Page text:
Donald Trump has claimed he will make Mexico pay for a border wall, but he's never actually given details on how he would get America's southern neighbor to foot the bill. In a two-page memo reported by The Washington Post on Tuesday, Trump finally outlined his plan to pressure Mexico into making the payment — by cutting off the flow of money from immigrants sent back home.
The plan, which is questionable both legally and politically according to the Post, would effectively decimate the Mexican economy by stemming billions of dollars in money transfers, or remittances, sent over the border. Trump would only allow money transfers to continue if Mexico made "a onetime payment of $5-10 billion," according to his memo.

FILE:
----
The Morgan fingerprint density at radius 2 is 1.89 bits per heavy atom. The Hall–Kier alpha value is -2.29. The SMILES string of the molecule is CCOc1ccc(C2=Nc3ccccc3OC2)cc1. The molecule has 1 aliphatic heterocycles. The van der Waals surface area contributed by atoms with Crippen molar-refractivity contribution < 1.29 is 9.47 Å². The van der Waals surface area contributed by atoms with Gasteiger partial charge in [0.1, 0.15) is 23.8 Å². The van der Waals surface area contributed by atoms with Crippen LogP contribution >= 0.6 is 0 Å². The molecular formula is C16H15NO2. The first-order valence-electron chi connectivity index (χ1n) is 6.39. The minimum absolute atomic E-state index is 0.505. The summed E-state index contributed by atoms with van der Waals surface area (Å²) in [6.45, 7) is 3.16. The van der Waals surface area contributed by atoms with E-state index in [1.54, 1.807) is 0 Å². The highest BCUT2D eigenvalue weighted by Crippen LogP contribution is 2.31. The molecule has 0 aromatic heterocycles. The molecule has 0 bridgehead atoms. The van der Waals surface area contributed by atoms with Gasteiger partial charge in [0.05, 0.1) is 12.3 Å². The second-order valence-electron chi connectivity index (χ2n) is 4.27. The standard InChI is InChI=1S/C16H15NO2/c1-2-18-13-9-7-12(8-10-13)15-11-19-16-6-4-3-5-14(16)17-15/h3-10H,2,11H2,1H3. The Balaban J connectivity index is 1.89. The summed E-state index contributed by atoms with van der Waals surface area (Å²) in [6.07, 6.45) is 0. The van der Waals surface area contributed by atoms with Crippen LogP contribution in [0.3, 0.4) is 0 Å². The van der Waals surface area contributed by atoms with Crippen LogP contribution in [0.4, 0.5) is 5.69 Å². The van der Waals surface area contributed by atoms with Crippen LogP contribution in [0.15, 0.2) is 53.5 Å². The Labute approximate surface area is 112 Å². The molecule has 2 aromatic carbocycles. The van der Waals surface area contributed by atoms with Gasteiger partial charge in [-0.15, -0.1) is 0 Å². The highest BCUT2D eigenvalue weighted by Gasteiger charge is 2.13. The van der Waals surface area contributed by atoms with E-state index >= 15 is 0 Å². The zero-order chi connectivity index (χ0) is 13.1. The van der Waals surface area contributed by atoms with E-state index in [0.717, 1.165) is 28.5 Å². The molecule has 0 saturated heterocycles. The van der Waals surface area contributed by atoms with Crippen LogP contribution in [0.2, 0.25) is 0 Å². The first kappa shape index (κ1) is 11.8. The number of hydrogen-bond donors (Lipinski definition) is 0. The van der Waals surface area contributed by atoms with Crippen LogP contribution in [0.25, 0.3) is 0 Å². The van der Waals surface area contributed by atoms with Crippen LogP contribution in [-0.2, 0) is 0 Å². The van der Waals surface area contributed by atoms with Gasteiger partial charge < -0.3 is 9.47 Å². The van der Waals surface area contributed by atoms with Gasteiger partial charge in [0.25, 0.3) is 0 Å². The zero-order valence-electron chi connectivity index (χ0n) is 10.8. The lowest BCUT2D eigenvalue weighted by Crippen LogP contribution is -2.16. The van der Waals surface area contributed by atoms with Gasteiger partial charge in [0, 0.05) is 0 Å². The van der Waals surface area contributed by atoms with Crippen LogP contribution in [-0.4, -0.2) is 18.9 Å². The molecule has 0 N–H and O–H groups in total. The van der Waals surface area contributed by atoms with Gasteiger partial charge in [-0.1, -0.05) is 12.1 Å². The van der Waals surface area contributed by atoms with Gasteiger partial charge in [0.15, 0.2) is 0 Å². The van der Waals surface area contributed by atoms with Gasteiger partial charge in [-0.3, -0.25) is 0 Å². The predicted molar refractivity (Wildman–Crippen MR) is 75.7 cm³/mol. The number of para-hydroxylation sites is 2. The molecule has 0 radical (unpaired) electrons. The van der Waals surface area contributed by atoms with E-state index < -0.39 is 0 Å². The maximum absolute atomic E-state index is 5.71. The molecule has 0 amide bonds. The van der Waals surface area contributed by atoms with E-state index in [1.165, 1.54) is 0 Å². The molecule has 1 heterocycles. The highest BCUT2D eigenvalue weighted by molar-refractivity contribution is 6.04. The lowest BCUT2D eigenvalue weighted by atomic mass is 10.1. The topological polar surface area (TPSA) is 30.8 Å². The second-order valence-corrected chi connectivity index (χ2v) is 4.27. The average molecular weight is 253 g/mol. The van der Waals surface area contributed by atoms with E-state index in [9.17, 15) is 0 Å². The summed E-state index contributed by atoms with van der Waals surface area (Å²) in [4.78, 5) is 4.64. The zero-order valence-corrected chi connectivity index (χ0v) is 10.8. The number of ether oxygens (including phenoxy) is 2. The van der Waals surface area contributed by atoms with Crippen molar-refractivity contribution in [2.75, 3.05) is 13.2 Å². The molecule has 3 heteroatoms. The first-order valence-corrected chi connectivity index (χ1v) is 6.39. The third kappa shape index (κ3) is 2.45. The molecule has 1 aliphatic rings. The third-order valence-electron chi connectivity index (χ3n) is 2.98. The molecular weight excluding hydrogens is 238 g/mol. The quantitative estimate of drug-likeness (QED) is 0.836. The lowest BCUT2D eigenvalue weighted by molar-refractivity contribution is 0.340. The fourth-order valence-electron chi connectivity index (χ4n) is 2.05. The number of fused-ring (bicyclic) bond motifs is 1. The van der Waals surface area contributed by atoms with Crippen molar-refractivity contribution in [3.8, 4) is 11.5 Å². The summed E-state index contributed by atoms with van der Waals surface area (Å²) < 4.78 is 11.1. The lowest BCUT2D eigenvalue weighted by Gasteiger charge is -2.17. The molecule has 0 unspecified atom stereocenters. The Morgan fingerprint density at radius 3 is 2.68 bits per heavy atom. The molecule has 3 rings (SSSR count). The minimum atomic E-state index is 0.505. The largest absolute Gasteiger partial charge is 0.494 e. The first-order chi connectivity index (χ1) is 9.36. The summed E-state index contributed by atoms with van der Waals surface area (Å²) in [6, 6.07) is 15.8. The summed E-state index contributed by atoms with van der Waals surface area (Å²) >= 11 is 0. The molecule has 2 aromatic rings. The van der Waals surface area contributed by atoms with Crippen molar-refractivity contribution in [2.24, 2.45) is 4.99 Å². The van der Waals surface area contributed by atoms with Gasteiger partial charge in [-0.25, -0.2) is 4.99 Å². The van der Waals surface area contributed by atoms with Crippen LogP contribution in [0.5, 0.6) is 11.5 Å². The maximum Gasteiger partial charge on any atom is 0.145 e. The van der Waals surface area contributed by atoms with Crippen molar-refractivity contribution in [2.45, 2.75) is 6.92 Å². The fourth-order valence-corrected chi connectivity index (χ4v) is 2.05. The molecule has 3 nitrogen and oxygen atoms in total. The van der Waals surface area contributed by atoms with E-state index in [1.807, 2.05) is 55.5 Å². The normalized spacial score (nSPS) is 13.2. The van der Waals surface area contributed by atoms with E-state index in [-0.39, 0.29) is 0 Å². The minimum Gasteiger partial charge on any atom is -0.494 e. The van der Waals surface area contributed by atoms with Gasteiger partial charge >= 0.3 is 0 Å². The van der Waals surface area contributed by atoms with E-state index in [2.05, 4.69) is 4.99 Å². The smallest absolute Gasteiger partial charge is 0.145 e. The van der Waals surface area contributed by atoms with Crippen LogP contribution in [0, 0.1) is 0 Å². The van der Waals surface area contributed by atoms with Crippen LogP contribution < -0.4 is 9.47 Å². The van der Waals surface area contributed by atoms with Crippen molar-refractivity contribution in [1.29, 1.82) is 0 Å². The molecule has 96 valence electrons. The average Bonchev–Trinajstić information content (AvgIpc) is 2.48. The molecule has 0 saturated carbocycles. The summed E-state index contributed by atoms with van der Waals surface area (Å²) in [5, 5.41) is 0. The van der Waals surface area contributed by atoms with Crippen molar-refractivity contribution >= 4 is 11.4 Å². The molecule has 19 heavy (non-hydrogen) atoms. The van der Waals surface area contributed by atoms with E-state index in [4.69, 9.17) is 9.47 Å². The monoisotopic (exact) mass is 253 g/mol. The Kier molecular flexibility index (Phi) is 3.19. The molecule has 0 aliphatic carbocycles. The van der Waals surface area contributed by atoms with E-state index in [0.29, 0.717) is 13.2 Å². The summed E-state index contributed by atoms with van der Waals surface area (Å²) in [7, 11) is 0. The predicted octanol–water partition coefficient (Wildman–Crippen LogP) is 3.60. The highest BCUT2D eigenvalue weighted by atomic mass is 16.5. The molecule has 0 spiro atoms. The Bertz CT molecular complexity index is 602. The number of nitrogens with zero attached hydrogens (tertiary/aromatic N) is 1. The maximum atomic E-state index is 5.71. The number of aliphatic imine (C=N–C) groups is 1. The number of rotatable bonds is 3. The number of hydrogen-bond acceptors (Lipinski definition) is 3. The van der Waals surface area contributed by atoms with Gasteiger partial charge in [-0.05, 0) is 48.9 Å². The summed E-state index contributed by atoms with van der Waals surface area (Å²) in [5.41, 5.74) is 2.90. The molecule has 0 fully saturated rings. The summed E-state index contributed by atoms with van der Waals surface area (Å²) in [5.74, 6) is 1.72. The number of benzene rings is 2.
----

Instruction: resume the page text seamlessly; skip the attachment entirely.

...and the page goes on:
Trump also suggested increased trade tariffs, the cancellation of visas, and higher fees for border-crossing cards as tactics for getting the money needed to build the wall. However, it is unclear if Trump's plan could actually be implemented:
The odds of success for Trump’s proposal to pay for such a wall also are fraught with challenges. Although there is a shortcut in the Administrative Procedure Act that allows for "interim" regulations that take effect immediately without going through the regular public notice and comment process, there are limitations on that authority.
Based on the process for changes laid out in the Federal Register, Trump as president could potentially invoke a change by making the argument that illegal immigration is an emergency that must be addressed immediately or is a threat to public health or safety. [The Washington Post]
But because the rule would apply to money transfers and visas, not limiting immigration, it could be hard for Trump to argue he meets the exceptions.